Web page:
First you have to find the car, then you can repo it yourself or hire a repo company to do it. email me if you need more help. Good Luck
The lender has the right to receive all the payments. A co-buyer has no rights TO the payments.The co-buyer is equally responsible for making the payments.The lender has the right to receive all the payments. A co-buyer has no rights TO the payments.The co-buyer is equally responsible for making the payments.The lender has the right to receive all the payments. A co-buyer has no rights TO the payments.The co-buyer is equally responsible for making the payments.The lender has the right to receive all the payments. A co-buyer has no rights TO the payments.The co-buyer is equally responsible for making the payments.
either OR both
Cosigning for ANYONE is one big mistake. If the person you cosign for is not making the payments then the person that cosigned is responsible for all payments. I have no idea why anyone would want to do this. Unless there were stipulations in the contract you signed with the buyer, then no, they can't just up and sell the car. Take another look at your contract. Marcy
Both the co-buyer and the buyer get the credit and the blame if the loan is not paid. Co-signing on the loan is the same as getting the loan.
When someone co-signs, they are basically just agreeing to making the payments when the signer can not. * Any legal rights that a cosigner or a co-buyer(borrower) have depend upon whether or not their name is on the title to the vehicle.
You can if you listed yourself as the lien holder of the car at the time you transferred the title to the person making payments. If you did not do this at the time you transferred them the title, you can not legally do anything.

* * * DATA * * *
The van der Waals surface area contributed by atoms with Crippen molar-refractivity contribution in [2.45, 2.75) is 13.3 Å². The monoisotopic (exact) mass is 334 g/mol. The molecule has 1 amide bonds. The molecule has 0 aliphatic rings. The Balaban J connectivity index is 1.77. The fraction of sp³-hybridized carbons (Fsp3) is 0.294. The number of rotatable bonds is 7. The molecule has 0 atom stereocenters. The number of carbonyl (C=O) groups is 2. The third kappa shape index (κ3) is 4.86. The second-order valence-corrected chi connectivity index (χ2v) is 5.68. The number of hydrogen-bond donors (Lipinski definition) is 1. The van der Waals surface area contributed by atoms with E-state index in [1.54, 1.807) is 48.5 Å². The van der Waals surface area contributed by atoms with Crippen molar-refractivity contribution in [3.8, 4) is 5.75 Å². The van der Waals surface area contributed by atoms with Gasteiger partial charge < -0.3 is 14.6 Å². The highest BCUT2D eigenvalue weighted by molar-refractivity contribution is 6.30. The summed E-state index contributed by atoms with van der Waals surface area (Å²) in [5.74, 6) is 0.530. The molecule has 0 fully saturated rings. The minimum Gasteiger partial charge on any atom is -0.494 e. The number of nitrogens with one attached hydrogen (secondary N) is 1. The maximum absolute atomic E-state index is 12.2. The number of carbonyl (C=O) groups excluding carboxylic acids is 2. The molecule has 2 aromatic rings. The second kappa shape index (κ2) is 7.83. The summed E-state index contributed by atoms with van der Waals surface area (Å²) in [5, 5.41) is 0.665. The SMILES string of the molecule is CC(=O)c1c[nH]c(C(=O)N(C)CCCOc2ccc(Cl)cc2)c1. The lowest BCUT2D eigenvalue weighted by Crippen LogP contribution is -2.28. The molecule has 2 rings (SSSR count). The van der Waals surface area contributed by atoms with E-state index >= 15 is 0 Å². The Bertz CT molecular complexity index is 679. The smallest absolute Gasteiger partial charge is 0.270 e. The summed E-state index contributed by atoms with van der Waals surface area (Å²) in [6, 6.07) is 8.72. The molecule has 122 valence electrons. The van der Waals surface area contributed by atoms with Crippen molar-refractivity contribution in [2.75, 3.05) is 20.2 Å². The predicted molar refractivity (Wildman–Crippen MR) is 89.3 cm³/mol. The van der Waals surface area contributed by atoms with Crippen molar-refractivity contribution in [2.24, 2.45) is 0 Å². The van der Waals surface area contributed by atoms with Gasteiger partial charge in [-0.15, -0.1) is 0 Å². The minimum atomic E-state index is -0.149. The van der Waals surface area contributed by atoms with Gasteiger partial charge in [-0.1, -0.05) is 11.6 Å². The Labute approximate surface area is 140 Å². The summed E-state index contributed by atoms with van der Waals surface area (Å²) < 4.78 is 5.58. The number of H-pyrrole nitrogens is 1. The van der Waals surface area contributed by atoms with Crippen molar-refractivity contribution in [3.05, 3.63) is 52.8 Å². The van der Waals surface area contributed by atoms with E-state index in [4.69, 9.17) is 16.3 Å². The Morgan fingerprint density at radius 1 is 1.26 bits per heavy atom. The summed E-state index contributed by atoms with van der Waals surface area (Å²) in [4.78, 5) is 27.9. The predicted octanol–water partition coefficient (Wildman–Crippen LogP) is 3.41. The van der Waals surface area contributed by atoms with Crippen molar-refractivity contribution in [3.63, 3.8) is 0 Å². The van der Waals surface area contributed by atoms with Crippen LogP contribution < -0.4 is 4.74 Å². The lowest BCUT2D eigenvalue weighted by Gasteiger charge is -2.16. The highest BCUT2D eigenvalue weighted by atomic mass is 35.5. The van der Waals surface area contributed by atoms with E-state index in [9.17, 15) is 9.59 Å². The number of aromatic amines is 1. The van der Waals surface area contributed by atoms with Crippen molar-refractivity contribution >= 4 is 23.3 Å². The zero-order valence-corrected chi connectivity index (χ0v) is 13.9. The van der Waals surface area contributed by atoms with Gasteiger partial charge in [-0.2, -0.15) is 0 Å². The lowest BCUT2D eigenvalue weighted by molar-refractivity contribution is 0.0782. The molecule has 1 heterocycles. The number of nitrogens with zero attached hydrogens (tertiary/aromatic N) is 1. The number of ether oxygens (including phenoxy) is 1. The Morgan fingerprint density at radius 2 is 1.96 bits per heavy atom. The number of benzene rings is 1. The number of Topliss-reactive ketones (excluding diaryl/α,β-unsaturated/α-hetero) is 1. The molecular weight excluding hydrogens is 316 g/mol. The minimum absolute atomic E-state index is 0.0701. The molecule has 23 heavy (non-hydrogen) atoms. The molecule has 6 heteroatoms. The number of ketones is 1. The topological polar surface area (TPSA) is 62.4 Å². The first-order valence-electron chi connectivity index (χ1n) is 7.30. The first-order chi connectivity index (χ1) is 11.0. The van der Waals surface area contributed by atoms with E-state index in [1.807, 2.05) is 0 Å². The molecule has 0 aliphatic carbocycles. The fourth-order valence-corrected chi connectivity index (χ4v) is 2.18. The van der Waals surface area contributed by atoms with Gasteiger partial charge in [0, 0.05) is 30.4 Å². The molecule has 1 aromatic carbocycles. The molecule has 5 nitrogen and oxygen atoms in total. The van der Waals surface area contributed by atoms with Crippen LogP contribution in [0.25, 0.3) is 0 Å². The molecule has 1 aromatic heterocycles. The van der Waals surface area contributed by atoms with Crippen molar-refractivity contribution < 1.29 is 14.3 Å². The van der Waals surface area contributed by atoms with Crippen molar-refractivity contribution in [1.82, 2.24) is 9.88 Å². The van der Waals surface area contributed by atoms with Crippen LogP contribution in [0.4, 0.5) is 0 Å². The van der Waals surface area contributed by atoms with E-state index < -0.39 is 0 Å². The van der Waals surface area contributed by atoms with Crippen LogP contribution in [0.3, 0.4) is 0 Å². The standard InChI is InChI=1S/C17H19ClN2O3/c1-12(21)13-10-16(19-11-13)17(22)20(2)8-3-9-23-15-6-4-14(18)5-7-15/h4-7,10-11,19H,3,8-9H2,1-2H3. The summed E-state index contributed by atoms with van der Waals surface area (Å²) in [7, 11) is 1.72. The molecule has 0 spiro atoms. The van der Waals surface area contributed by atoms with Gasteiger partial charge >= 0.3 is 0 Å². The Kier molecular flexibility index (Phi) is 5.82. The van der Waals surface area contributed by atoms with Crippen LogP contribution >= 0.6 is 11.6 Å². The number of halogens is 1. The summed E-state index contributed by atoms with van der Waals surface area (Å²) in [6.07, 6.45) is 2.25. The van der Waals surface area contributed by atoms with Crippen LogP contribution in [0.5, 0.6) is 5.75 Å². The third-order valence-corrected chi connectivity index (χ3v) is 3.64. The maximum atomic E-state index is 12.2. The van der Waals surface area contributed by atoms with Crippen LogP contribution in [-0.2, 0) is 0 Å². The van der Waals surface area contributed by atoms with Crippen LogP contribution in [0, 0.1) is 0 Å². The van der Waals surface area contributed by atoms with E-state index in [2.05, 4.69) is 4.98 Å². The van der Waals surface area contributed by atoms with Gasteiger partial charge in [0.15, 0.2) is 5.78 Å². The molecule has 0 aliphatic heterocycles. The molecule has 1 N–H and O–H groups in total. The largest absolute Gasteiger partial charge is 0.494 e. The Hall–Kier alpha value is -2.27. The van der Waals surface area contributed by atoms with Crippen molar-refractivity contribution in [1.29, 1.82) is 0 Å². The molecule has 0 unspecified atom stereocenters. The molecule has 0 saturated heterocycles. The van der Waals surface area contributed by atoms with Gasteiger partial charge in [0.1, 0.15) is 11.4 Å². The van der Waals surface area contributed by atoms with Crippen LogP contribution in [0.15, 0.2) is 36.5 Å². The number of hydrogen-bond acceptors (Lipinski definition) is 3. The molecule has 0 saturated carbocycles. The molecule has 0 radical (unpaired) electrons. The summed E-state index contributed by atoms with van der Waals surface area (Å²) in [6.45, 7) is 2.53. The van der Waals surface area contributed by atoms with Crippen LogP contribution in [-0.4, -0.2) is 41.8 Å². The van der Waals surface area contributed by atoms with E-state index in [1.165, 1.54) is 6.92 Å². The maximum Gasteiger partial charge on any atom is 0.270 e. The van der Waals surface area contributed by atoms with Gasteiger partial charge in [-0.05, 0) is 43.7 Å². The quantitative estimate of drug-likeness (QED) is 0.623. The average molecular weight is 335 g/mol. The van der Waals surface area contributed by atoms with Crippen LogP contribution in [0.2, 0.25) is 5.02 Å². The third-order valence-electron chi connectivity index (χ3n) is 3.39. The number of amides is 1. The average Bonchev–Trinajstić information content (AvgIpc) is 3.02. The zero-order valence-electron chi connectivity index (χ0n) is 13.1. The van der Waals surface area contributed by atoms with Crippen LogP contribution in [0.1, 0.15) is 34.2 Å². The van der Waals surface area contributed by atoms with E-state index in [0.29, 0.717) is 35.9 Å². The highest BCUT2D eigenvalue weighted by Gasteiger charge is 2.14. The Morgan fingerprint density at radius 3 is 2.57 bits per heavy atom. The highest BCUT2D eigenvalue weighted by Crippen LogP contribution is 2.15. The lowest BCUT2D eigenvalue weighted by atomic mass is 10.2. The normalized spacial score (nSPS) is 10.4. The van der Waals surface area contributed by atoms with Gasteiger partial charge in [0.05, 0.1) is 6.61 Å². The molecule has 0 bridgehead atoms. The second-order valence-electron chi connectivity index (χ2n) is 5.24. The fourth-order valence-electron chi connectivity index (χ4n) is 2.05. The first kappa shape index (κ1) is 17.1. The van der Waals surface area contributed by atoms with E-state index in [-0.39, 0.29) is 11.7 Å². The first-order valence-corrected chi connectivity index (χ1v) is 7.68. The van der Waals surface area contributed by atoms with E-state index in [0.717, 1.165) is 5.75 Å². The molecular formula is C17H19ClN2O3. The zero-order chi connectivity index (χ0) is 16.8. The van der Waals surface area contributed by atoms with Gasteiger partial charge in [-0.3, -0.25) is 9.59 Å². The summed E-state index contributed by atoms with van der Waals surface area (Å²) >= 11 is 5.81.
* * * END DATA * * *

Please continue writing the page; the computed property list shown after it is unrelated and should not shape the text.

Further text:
The co-buyer can sue the buyer in court and provide proof of payments and be repaid the amount put in.
You don't. If the cobuyer has possession of the vehicle and is no longer making payments, you as the buyer may take possession and either take up and make current the payments, or voluntarily surrender the vehicle. Failure to do so will result in repossession, and will adversely affect your credit.
not normally the contract is with yourself, not them
yes. When a vehicle is repossessed by the bank it doesn't mean that you stop making payments. You are still liable for the loan.
yes because you have rights to the car also
Either party ON THE TITLE is entitled to possession, but someone will HAVE to make payments or it will be repoed.
In cash sales, payments are made instantly by the buyer/customer to the seller, where as in credit sales, the payments are generally made after a specific period as agreed upon between the buyer and the seller.
i am the buyer made payments but the co buyer has the car and has not made any payments what are may rights Very generally speaking, cobuyers (cosigners) have the same rights to the vehicle as the primary buyer, however, you may or may not have the right to take possession of the vehicle without permission of the buyer. Some states have specific laws about taking possession of a vehicle under those circumstances.
Ususually in BK a house is either voluntarily surrendered, because it is not possible for the borrower(s) to keep up payments.. Or the buyer reaffirms the loan with the lender and works out a plan to repay missed payments. If your mortgage payments are current, I see no reason why the lender would seek foreclosure.
A co-buyer can move out of state with car as long as car payments are current. The co-buyer should update the new address with the lender.
yes craiglist payments can go through paypal as long as you and the buyer have a paypal account.
More than likely no. You have a bad situation. You made the payments but the other party actually owns the vehicle. In other words you may have just bought this person a car. You need to talk to a lawyer.
Take the title along with the buyer to your local DMV and have the car transferred over from you to the buyer. Do not sign the title over until you have the money in your hand, and do not let the buyer have the car until you have it transferred out of your name.
It is possible. Some banks and lenders will allow a buyer to assume payments on an outstanding mortgage. You will need to contact the lender who currently holds the paper on the property.